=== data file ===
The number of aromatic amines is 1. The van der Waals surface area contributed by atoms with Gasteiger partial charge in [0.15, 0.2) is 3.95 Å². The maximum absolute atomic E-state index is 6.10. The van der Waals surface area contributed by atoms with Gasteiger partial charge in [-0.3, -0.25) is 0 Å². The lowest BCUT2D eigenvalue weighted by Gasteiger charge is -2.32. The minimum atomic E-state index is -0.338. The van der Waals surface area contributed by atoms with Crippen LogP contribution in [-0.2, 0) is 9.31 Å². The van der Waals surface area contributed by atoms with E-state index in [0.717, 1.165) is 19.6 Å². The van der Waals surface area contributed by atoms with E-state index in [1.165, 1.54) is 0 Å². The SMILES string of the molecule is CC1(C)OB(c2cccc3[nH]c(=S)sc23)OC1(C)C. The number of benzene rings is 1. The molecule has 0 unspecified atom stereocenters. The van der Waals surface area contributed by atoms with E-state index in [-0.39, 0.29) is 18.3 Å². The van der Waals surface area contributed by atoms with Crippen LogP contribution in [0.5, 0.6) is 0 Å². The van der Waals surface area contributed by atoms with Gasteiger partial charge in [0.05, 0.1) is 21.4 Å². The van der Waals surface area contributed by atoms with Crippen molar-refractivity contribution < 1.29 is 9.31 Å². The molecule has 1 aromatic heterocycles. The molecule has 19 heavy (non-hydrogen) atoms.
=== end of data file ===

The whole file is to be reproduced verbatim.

The number of aromatic amines is 1. The van der Waals surface area contributed by atoms with Gasteiger partial charge in [0.15, 0.2) is 3.95 Å². The maximum absolute atomic E-state index is 6.10. The van der Waals surface area contributed by atoms with Gasteiger partial charge in [-0.3, -0.25) is 0 Å². The lowest BCUT2D eigenvalue weighted by Gasteiger charge is -2.32. The minimum atomic E-state index is -0.338. The van der Waals surface area contributed by atoms with Crippen LogP contribution in [-0.2, 0) is 9.31 Å². The van der Waals surface area contributed by atoms with E-state index in [0.717, 1.165) is 19.6 Å². The van der Waals surface area contributed by atoms with E-state index in [1.165, 1.54) is 0 Å². The SMILES string of the molecule is CC1(C)OB(c2cccc3[nH]c(=S)sc23)OC1(C)C. The number of benzene rings is 1. The molecule has 0 unspecified atom stereocenters. The van der Waals surface area contributed by atoms with E-state index in [-0.39, 0.29) is 18.3 Å². The van der Waals surface area contributed by atoms with Crippen LogP contribution in [0.5, 0.6) is 0 Å². The van der Waals surface area contributed by atoms with Gasteiger partial charge in [0.05, 0.1) is 21.4 Å². The van der Waals surface area contributed by atoms with Crippen molar-refractivity contribution < 1.29 is 9.31 Å². The molecule has 1 aromatic heterocycles. The molecule has 19 heavy (non-hydrogen) atoms.